Homo sapiens-Cromognon, Grimaldi, Chancelede.
Recent advances in understanding the evolution, distribution and multidisciplinary approach to understand a fossil type in relation to others.
Evolutionary trend and classification of the order Primates: Relationship with other mammals, molecular evolution of Primates, Comparative anatomy of man and apes, primate locomotion;-terrestrial and arboreal adaptation, skeletal changes due to erect posture and its implications.
Cultural Evolution-broad outlines of pre-historic cultures:
Paleolithic
Mesolithic
Neolithic
Chalcolithic
Copper-Bronze age
Iron age
(2) Family: Definition and typology of family, household and domestic groups. Basic structure and functions; stability and changes in family. Typological and processual approaches to the study of family. Impact of urbanization, industrialization, education and feminist movements. Universality of family-a critique.
Concept of kinship: Definition of kin, incest prohibition exogamy and endogamy. Principles of descent-types and functions. Political and jural aspects of kinship. Unilineal, bilateral and double descent. Descent, filiation and complementary filiation. Kinship terminology, typology and approaches to the study of terminology Alliance and descent.
Marriage: Definition, types and variation of marriage systems. Debates on the universal definition of marriage. Regulation of marriage-preferential, prescriptive, proscriptive and open systems. Types and form of marriage Dowry, bride-price, pestation and marriage stability.
(3) Study of culture, patterns and processes. Concept of culture, patterns of culture, relationships between culture and civilization and society.
Concept of Social Change and Cultural Change
Social structure and social organization, Role-analysis and social network. Institutions, groups community. Social stratification: principles and form, status, class and power, gender. Nature and types of mobility.
Concept of Society
Approaches to the study of culture and society-classical evolutionism, neo-evolutionism, culture ecology, historical particularism and diffusionism, structural-functionalism, culture and personality, transaction-alism, symbolism, congnitive approach and new ethnography, post structuralism and post-modernism.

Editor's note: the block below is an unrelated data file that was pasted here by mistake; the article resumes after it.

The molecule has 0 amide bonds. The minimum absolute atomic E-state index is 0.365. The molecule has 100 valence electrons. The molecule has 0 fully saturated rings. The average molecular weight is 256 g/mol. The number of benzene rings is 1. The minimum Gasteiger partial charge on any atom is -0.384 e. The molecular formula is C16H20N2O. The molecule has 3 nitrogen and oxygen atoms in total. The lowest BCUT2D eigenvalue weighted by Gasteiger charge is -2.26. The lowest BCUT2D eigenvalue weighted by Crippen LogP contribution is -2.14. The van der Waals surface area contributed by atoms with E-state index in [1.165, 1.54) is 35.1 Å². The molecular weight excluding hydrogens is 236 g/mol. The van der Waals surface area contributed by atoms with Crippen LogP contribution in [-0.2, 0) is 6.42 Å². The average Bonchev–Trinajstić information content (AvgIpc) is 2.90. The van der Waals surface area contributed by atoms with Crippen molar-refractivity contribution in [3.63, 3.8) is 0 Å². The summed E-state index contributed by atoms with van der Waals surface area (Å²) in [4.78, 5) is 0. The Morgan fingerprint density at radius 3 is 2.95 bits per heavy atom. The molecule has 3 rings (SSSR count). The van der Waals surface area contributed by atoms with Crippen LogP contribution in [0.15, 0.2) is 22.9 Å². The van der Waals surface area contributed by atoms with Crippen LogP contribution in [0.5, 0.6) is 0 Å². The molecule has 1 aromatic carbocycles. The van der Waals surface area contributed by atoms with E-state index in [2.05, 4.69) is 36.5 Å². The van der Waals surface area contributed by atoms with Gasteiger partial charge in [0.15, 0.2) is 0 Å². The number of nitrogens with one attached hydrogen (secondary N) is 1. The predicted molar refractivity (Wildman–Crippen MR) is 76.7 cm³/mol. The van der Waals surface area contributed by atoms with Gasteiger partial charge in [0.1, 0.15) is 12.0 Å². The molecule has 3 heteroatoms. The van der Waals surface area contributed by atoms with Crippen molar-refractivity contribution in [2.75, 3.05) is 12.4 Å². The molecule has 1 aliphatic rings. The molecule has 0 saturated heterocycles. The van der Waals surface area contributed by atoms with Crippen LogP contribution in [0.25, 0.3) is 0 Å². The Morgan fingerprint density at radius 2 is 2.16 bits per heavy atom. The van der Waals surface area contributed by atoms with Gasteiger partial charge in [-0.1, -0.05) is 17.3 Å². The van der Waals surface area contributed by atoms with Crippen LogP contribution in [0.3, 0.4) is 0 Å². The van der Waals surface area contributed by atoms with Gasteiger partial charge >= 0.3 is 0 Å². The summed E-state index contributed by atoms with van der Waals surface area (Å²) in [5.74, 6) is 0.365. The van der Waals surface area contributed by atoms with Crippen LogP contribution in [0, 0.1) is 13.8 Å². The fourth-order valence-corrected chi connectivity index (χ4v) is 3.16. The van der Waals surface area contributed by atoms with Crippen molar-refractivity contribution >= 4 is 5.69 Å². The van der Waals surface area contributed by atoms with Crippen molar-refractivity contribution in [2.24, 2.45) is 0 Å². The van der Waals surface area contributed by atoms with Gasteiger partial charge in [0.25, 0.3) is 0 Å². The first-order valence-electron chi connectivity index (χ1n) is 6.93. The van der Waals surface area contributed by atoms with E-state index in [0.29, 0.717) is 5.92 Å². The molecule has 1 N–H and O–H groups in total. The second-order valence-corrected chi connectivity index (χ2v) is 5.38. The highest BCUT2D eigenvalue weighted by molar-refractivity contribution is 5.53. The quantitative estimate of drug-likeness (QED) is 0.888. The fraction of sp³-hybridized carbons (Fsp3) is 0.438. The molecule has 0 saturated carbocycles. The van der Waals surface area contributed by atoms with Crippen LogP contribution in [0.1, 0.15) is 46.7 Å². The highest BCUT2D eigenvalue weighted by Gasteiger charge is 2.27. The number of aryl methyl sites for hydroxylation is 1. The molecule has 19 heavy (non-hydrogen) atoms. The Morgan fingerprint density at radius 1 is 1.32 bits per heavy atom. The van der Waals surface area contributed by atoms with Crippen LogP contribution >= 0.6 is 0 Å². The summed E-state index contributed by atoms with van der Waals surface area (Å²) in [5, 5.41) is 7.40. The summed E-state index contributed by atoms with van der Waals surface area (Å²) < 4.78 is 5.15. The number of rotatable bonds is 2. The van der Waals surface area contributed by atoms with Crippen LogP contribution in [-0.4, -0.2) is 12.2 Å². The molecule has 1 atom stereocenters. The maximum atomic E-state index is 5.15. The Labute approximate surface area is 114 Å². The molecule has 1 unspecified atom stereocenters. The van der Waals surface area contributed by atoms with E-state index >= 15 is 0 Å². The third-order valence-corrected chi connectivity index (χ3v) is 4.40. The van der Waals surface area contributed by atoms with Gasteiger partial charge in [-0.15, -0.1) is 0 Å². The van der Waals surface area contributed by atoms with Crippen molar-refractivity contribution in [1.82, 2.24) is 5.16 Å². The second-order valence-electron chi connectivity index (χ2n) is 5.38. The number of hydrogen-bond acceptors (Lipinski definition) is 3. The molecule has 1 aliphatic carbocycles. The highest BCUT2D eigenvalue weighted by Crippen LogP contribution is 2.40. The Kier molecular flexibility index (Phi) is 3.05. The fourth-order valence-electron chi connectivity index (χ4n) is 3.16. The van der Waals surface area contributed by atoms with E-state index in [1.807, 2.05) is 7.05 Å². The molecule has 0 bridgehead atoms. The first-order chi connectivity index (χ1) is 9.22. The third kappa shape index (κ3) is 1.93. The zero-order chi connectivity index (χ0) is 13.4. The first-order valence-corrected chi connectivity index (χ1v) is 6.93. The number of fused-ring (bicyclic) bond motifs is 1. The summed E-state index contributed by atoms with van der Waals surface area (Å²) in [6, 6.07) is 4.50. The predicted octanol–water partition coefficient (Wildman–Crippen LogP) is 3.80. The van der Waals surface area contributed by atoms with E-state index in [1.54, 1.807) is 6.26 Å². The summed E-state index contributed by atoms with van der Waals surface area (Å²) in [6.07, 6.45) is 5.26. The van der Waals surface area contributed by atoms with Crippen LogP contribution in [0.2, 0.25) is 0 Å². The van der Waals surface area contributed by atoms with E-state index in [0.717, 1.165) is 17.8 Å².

(4) Definitions and functions of religion. Anthropological approaches to the study of religion-evolutionary, psychological and functional. Magic, witchcraft and sorcery; definitions and functions and functionaries: priest, saman, medicine man and sorcerers. Symbolism in religion and rituals. Ethnomedicine. Myths and rituals: definitions and approaches to their study-structural, functional and processual Relation with economic and political structures.
(5) Meaning, scope and relevance, principles governing production, distribution and consumption in communities subsisting on hunting-gathering, fishing, pastoralism, horticulture and other economic pursuits. Fomalist and substantivist debate-Dalton, Karl-polyanny and Marx approach and New Economic Anthropology. Exchange: gifts, barter, trade, ceremonial exchange and market economy.
Theoretical foundations. Types of political organisations-band, tribe, chiefdom, state, concept of power, authority and legitimacy. Social control, law and justice in tribal and peasant societies.
(6) Concepts of developmental Anthropological perspective. Models of development. Critiques of classical developmental theories. Concepts of planning and planned development. Concept of participatory development. Culture ecology and sustainable development. Displacement and rehabilitation.